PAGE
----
Tuesday, June 24, 2008

New England heading for economic "catastrophe."

The former governor of Maine lays it on the line.

The Ellsworth American
“Catastrophe” Awaits Maine: Angus King
New Energy Sources Urgently Needed
Written by Tom Walsh
Thursday, June 19, 2008

That’s the word not from Chicken Little, but from former Maine Governor Angus King, who says he doesn’t use the term “catastrophe” lightly.

“This is a human catastrophe coming at us in the state of Maine in terms of energy supply and costs,” King said last week at a daylong seminar on harnessing tidal energy and offshore wind to confront runaway energy costs, costs he sees as a direct threat to Maine being habitable.

“This winter, the cost of fuel oil is going to more than double,” he said. “What’s being quoted now is $4.96 — $5 a gallon. That’s $1,000 to fill up your tank in the basement one time, and most people are going to have to fill up their tank six times.

“How is somebody who is making $350 or $400 a week going to pay to fill up the tank to keep warm? How are they going to pay to fill up the truck to get to work? This is, I think, the most serious crisis to ever face the state of Maine.”

...“Eighty percent of homes in Maine are heated with oil,” he said. “The national average is 9 percent. If you do the math, 87 percent of the total energy bill of the average Maine person is dependent on oil or natural gas, and that is a particularly serious problem.”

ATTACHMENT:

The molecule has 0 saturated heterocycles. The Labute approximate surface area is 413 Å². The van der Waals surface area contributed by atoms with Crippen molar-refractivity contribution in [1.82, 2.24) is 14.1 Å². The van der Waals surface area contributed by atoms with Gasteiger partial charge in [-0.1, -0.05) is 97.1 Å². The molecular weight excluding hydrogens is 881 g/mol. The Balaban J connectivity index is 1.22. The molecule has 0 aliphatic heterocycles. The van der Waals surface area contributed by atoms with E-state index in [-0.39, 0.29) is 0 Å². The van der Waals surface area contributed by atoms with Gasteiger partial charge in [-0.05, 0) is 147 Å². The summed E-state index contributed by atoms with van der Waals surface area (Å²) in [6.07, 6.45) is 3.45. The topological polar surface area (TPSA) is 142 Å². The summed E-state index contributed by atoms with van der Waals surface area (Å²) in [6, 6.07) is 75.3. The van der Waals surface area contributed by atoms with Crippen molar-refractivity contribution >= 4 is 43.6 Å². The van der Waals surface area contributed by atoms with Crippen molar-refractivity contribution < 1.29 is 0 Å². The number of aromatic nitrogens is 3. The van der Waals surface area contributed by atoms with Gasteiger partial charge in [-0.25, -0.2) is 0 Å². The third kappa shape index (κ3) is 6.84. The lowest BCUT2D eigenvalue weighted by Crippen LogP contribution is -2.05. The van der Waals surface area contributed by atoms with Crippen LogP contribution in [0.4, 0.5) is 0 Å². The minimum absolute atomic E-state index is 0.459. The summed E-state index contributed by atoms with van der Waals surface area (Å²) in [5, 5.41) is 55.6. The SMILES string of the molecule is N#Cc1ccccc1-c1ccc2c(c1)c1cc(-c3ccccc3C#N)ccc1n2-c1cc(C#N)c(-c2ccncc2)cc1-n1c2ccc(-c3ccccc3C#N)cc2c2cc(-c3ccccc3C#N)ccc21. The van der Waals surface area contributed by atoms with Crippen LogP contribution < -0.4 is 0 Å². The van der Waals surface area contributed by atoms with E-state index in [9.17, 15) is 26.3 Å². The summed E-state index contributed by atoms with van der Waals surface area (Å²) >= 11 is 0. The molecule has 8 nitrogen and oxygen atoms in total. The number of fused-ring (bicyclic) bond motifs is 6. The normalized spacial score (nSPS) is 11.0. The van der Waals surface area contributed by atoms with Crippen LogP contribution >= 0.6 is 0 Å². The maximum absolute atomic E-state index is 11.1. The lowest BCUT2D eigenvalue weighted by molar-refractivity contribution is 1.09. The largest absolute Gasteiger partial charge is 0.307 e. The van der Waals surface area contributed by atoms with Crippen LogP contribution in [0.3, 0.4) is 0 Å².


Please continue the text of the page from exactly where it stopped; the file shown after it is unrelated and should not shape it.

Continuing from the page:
King notes that oil prices have more than tripled in the last 10 years. Only six months ago, he said, the price of oil was $75 a barrel. Last week it was $114.

“A non-hysterical prediction is that, by 2020, oil will be $300 a barrel, which means $10 a gallon for gasoline, which means $10 a gallon fuel oil. It means filling up the tank in your car will be $200, with incomes not that different. It means $2,000 to fill the oil tank in the basement.

“Here’s the catastrophe part,” he said at Bowdoin College. “In 1998, energy — all energy: cars, home heating and electricity — was 4 percent of the average Maine family’s budget. Today it’s 20 percent. It went from 4 percent to 20 percent in 10 years. That’s pain.”

Should oil hit $300 a barrel, King said, that percentage would increase from 20 percent to as much as 50 percent of the average family budget.

“We go from pain to lethal,” he said. “We simply can’t survive that...

...“Fifty percent of your budget for energy and 20 percent for health care leaves 30 percent for everything else: mortgage, rent, food. It’s just absolutely unsustainable.”

King predicted in Northport that $300 oil would see families pulling up stakes and dramatically changing how they live.

“The old thing we heard was people choosing between medicine and food,” he said. “People are going to be choosing between heat and food. People are going to be living together. People are going to be moving in to have five or 10 people in an apartment to deal with this problem.

“This is a really urgent problem, and I don’t think the world has come to grips with how serious.”

Doing nothing is not an option, King said. That’s what created what he sees as an unsustainable status quo.


This is the part people are having trouble with - seriously sitting down and looking at their budget and planning what they will do when gasoline, diesel, heating oil and natural gas are basically unaffordable.

Ignore it all you want, but it won't go away, class.

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